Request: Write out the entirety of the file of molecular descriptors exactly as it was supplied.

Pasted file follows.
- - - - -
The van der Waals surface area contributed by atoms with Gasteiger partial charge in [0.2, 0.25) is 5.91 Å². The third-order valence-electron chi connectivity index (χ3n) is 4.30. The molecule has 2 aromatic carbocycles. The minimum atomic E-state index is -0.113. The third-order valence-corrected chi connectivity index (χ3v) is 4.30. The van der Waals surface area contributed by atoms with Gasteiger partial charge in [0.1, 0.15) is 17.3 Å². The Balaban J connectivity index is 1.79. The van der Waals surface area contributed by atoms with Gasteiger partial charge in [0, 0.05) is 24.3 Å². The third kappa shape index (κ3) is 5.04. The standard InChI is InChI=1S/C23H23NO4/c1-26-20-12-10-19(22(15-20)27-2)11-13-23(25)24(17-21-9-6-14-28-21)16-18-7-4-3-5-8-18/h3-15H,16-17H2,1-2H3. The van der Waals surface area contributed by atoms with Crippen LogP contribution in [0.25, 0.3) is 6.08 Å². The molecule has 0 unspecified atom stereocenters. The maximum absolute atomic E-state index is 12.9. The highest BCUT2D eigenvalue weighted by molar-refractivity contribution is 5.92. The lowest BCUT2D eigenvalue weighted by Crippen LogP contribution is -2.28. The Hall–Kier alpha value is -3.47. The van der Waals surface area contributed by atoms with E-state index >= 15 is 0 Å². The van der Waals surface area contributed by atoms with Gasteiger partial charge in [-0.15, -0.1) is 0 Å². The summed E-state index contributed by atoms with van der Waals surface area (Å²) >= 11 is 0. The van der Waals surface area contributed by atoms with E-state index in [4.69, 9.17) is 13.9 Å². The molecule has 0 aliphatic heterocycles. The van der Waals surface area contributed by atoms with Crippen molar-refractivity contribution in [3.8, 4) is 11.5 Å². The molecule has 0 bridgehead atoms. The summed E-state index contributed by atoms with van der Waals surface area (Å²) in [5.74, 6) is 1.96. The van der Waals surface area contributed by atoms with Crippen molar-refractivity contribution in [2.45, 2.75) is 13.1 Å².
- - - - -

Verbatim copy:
The van der Waals surface area contributed by atoms with Gasteiger partial charge in [0.2, 0.25) is 5.91 Å². The third-order valence-electron chi connectivity index (χ3n) is 4.30. The molecule has 2 aromatic carbocycles. The minimum atomic E-state index is -0.113. The third-order valence-corrected chi connectivity index (χ3v) is 4.30. The van der Waals surface area contributed by atoms with Gasteiger partial charge in [0.1, 0.15) is 17.3 Å². The Balaban J connectivity index is 1.79. The van der Waals surface area contributed by atoms with Gasteiger partial charge in [0, 0.05) is 24.3 Å². The third kappa shape index (κ3) is 5.04. The standard InChI is InChI=1S/C23H23NO4/c1-26-20-12-10-19(22(15-20)27-2)11-13-23(25)24(17-21-9-6-14-28-21)16-18-7-4-3-5-8-18/h3-15H,16-17H2,1-2H3. The van der Waals surface area contributed by atoms with Crippen LogP contribution in [0.25, 0.3) is 6.08 Å². The molecule has 0 unspecified atom stereocenters. The maximum absolute atomic E-state index is 12.9. The highest BCUT2D eigenvalue weighted by molar-refractivity contribution is 5.92. The lowest BCUT2D eigenvalue weighted by Crippen LogP contribution is -2.28. The Hall–Kier alpha value is -3.47. The van der Waals surface area contributed by atoms with E-state index >= 15 is 0 Å². The van der Waals surface area contributed by atoms with Gasteiger partial charge in [-0.15, -0.1) is 0 Å². The summed E-state index contributed by atoms with van der Waals surface area (Å²) >= 11 is 0. The van der Waals surface area contributed by atoms with E-state index in [4.69, 9.17) is 13.9 Å². The molecule has 0 aliphatic heterocycles. The van der Waals surface area contributed by atoms with Crippen molar-refractivity contribution in [3.8, 4) is 11.5 Å². The molecule has 0 bridgehead atoms. The summed E-state index contributed by atoms with van der Waals surface area (Å²) in [5.74, 6) is 1.96. The van der Waals surface area contributed by atoms with Crippen molar-refractivity contribution in [2.45, 2.75) is 13.1 Å².